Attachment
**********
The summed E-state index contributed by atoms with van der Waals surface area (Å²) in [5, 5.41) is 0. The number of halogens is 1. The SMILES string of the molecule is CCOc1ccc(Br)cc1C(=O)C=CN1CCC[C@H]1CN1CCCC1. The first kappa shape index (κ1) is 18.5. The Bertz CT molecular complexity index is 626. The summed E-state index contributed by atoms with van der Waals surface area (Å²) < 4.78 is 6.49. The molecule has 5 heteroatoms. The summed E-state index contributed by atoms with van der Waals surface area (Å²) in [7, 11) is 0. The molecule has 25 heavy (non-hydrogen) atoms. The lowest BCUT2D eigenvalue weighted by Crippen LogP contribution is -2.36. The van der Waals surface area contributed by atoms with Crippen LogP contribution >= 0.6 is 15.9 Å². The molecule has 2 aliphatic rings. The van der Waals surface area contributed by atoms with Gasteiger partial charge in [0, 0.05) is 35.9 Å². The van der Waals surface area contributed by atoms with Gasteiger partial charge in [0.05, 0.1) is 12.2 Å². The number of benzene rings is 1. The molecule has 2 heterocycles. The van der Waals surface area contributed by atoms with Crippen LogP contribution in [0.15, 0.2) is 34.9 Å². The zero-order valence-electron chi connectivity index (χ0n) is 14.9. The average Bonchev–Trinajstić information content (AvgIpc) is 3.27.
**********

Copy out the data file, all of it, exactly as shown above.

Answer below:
The summed E-state index contributed by atoms with van der Waals surface area (Å²) in [5, 5.41) is 0. The number of halogens is 1. The SMILES string of the molecule is CCOc1ccc(Br)cc1C(=O)C=CN1CCC[C@H]1CN1CCCC1. The first kappa shape index (κ1) is 18.5. The Bertz CT molecular complexity index is 626. The summed E-state index contributed by atoms with van der Waals surface area (Å²) < 4.78 is 6.49. The molecule has 5 heteroatoms. The summed E-state index contributed by atoms with van der Waals surface area (Å²) in [7, 11) is 0. The molecule has 25 heavy (non-hydrogen) atoms. The lowest BCUT2D eigenvalue weighted by Crippen LogP contribution is -2.36. The van der Waals surface area contributed by atoms with Crippen LogP contribution >= 0.6 is 15.9 Å². The molecule has 2 aliphatic rings. The van der Waals surface area contributed by atoms with Gasteiger partial charge in [0, 0.05) is 35.9 Å². The van der Waals surface area contributed by atoms with Gasteiger partial charge in [0.05, 0.1) is 12.2 Å². The number of benzene rings is 1. The molecule has 2 heterocycles. The van der Waals surface area contributed by atoms with Crippen LogP contribution in [0.15, 0.2) is 34.9 Å². The zero-order valence-electron chi connectivity index (χ0n) is 14.9. The average Bonchev–Trinajstić information content (AvgIpc) is 3.27.